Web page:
JBS Foods — one of the world’s largest suppliers of meat including beef, mutton and pork — recently suffered a ransomware attack that impacted the company’s processing facilities in Australia and multiple plants in the United States.
This attack occurred only a few weeks after a similar ransomware attack on Colonial Pipeline which paralyzed fuel distribution to thousands of fueling stations across the Southeastern United States. These incidents have exposed the vulnerability of our most critical infrastructures, this time impacting the food supply chain.
Cyber attackers are well-organized, advanced and aggressively targeting large, established critical infrastructure and supply chains. Businesses with a role in providing critical infrastructure capabilities must ensure their cybersecurity strategy is equally well-organized, advanced, and aggressive.
This mandate is more than a business decision. These organizations have a societal imperative to ensure they are adequately protecting their critical business functions.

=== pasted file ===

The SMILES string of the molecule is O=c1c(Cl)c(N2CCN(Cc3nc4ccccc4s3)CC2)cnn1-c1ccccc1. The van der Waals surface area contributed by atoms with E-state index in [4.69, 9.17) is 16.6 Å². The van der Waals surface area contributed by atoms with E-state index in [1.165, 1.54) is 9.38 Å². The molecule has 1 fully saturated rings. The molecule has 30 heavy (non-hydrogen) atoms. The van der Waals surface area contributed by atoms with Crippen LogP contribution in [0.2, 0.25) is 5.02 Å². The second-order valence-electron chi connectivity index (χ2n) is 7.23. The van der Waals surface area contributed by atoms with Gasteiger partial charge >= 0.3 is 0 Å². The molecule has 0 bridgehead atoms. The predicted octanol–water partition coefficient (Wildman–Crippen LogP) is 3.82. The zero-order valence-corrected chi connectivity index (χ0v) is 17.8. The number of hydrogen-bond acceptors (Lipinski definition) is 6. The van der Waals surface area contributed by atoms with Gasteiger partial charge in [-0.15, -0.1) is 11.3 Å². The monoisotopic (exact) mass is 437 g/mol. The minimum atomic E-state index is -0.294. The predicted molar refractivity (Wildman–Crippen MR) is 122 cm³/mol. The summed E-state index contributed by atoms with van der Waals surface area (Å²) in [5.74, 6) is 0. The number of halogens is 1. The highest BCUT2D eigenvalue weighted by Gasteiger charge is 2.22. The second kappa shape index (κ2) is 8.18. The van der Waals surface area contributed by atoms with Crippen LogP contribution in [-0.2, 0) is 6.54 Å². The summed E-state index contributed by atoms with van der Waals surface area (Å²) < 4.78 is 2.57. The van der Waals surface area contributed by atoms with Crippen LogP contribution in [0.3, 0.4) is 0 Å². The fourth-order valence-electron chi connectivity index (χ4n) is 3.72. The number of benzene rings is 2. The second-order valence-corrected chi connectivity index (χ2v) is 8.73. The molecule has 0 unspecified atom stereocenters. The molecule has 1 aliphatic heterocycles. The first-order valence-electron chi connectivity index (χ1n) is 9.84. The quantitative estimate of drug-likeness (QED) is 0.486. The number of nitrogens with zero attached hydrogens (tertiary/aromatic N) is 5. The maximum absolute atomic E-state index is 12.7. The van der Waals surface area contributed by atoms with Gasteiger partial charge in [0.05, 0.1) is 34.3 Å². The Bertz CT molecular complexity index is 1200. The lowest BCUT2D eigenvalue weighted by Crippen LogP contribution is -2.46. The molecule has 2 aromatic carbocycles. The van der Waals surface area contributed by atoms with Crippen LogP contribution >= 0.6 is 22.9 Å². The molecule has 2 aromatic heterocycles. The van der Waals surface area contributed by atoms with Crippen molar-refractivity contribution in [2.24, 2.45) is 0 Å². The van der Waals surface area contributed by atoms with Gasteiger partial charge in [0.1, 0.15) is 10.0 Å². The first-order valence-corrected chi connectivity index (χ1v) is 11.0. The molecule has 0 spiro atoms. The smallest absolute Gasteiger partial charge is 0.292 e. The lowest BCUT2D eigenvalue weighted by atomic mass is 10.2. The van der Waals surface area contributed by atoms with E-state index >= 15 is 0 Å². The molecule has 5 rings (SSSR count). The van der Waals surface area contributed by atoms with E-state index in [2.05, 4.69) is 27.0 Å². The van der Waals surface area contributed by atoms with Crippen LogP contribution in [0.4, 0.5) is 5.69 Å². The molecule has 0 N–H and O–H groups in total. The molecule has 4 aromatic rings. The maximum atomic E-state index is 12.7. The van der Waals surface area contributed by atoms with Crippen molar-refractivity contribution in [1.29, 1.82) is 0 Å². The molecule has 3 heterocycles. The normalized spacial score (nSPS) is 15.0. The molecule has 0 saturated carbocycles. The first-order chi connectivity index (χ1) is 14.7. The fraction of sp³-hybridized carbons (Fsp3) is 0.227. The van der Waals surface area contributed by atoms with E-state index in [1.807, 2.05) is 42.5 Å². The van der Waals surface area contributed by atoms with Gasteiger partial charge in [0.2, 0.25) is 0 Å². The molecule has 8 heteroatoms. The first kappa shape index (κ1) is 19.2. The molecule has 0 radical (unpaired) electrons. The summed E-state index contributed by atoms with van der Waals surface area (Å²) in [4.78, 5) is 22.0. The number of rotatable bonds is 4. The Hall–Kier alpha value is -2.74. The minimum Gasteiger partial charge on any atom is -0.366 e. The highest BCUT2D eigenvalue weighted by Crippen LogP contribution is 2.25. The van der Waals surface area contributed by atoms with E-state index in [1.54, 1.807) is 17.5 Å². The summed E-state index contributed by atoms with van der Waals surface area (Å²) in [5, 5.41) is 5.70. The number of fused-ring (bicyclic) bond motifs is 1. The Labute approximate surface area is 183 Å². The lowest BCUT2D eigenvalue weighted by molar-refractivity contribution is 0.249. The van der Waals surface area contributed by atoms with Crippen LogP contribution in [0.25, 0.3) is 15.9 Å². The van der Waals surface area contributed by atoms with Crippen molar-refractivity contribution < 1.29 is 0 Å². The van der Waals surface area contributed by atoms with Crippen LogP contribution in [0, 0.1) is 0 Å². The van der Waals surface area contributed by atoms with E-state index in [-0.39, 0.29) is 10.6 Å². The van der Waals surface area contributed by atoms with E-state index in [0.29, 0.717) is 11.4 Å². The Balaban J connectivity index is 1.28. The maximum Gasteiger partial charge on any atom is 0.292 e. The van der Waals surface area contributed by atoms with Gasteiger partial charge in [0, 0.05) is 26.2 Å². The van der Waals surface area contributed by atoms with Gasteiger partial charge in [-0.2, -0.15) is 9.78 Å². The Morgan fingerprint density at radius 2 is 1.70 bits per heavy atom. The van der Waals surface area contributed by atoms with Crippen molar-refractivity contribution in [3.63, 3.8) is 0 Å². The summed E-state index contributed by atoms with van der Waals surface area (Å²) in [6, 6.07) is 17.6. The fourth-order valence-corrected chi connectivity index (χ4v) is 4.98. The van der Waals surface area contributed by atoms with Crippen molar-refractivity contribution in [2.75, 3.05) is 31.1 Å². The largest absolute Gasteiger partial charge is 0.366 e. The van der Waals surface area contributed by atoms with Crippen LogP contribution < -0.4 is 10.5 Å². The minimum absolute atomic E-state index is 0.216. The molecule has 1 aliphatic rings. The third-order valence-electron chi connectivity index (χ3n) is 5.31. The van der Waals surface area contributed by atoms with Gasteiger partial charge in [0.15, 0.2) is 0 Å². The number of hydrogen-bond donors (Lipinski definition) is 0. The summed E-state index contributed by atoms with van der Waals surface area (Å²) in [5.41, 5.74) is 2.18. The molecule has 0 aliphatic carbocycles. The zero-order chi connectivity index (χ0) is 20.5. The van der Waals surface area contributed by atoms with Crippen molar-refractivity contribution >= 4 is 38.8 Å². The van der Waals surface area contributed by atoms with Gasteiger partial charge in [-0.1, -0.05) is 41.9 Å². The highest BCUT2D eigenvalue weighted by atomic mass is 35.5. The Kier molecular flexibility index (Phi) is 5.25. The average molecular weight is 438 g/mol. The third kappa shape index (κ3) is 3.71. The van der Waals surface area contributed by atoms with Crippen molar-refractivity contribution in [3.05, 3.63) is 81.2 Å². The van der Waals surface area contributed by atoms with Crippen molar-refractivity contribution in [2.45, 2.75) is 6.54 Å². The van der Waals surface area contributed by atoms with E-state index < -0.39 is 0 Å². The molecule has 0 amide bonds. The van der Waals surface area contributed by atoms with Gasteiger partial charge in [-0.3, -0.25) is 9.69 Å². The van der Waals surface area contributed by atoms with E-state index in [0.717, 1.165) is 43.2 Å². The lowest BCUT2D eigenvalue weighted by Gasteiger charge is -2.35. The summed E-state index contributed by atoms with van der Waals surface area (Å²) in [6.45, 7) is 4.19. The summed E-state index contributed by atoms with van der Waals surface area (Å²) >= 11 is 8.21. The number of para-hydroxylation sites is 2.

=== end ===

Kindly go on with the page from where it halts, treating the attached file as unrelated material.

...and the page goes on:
Businesses engaged in providing critical services may have a higher imperative, but all organizations can benefit from implementing structured cybersecurity risk management as an integral part of their business processes.
Leadership should begin by assessing their cybersecurity risk including identifying threats and vulnerabilities, analyzing the probability of attack and the impacts if they are attacked and establishing cybersecurity priorities based on this information. These priorities will drive cybersecurity risk management planning to control, resolve and monitor their risks with resiliency in mind. Cybersecurity risk management is no different than business risk management in this regard.
No organization can defend itself against every possible attack, but by making cybersecurity a business priority rather than relegated to an IT function, business leaders can prepare their organizations to react faster, respond better and recover more effectively.